G7 Nature Compact: Corporates already own enough suitable land to exceed England’s tree planting targets

Following G7 pact to protect 30% of global land for nature restoration Project Vana confirm corporates have a huge part to play to hit UK targets

As you may know, the G7 met in Cornwall this past weekend to discuss the most pressing international challenges for the coming years. Climate change and biodiversity loss present a huge challenge to world leaders, with major change needed in order to achieve effective climate action. The G7 conference location in Carbis Bay was chosen because the South West of England is seen to be central to the UK’s green technology sector[1]https://www.bbc.co.uk/news/world-49434667. Impact tech, of which green tech is a subset, is making a name for itself in the UK. As third in the world for investment into impact tech, investment has increased 160% since 2018[2]https://technation.io/report2021/#key-statistics. This technology is key in advancing our measures and systems to tackle world issues.

The G7 Nature Compact, outlined at the Summit on Sunday, commits world leaders to taking bold action against climate change in the coming years. One of the major areas of focus in discussions was land restoration, with pledges to “dramatically increase investment in nature from all sources”, the G7 aim to conserve or protect at least 30% of global land in the next decade. 

Many countries have pledged to increase tree cover as part of climate action measures. However all are facing similar issues because much of the land required is held privately, and it is difficult to see who owns it. England is ahead of the game because, through Vana, we now knows where suitable land is *and* who owns it, thanks to the strength of its open data infrastructure.

From Vana’s connected data infrastructure, it is clear that corporates are overwhelmingly the best hope of enabling England to achieve its net-zero targets. The Vana engine has uncovered that, across the UK, corporates own a total of 235,606 hectares of woodland opportunity. This equates to 130.89% of land needed to hit UK targets for 2042, as outlined in the 25 Year Environment Plan.

Says Jaya Chakrabarti, CEO of Project Vana, “It’s great to see these commitments. We’re building the data engine to help make them happen, and the data is telling us that corporate landowners are key to hitting those targets. “

To address the negative impacts on the climate, G7 will drive incentives towards tackling deforestation by supporting sustainable supply chains. The Vana team have already been tracking supply chains through the Section 54 Modern Slavery Act lens, in our open-data platform TISCreport.org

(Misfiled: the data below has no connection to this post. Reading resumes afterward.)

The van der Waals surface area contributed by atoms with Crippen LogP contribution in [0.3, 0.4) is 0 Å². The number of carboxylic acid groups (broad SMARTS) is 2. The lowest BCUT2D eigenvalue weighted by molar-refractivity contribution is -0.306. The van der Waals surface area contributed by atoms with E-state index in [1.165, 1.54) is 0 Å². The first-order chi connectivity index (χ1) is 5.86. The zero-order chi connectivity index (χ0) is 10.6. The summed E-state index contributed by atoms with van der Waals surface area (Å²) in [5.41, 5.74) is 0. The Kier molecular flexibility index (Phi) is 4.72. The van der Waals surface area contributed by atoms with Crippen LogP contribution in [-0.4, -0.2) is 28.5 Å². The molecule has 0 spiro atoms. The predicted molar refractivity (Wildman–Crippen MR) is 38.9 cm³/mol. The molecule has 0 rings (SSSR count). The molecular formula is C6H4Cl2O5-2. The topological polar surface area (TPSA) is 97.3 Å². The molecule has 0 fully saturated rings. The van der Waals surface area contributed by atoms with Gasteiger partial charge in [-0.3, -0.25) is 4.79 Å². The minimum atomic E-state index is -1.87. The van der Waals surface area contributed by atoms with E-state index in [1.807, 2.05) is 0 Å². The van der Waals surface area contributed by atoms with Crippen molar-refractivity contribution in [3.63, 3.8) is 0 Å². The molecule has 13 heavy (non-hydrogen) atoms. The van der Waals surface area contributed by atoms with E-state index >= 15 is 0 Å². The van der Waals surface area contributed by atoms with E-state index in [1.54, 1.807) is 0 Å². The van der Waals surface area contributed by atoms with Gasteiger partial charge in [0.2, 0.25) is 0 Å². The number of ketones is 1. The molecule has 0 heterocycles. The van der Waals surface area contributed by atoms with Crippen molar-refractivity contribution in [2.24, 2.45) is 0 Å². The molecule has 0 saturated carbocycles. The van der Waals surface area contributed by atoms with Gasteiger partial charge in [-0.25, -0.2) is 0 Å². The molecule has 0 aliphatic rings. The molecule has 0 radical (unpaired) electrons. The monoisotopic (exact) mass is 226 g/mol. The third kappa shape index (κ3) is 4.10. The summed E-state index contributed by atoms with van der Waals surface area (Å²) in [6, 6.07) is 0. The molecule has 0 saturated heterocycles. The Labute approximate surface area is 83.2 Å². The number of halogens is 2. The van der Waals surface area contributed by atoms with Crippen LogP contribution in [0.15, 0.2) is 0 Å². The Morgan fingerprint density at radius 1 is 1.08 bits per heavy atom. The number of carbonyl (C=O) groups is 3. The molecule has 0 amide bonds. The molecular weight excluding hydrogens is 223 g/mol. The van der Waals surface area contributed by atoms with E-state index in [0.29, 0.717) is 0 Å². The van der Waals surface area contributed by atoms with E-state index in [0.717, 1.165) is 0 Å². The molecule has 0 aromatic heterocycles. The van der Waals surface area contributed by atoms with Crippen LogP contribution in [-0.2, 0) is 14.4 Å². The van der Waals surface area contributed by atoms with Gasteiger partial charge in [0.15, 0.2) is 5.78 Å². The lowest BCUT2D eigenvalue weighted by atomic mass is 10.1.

Corporates not only own significant land assets including more than 20% of potential woodland[3]https://friendsoftheearth.uk/ in England, as identified by the Vana engine, but they also command substantial purchasing power on global supply chains.  This power could be used to drive further sustainability through those supply tiers. Beyond this, it will require corporate investment in Nature through pensions and holdings in order to scale action at the rate required to mitigate climate-related damage.

In England, Vana has already identified which corporates own land suitable for nature restoration including afforestation. Within England, Vana shows corporates own 235,605 hectares of land suitable for woodland. Afforestation across this land could provide the nation with the tree cover needed to hit restoration and carbon emissions targets in line with UK ambitions. 

The UK has set the world’s most ambitious climate change target, aiming to cut emissions faster than any other G7 country. And with the climate crisis escalating, the pressure is on to kick start major land restoration and regeneration across the UK. As the ninth largest manufacturing nation in the world[4]https://www.themanufacturer.com/uk-manufacturing-statistics/, high populations and susceptibility to sea level rise, the UK is at risk of negative effects of climate change such as flood risk and business continuity, the vulnerability of people and infrastructures. 

But it’s not all doom and gloom, the UK also holds many valuable ecological assets. As one of the world’s most economically advanced nations[5]https://www.bbc.co.uk/news/world-49434667, the UK has the potential to lead innovation in action against climate change, and with access to large amounts of rural areas, Vana can assist UK corporations in utilising available land to create carbon-capturing woodland. 

Full release attached. To find out how to get involved, companies, community groups and policy makers are encouraged to sign up for the Vana newsletter on https://blog.projectvana.org/.



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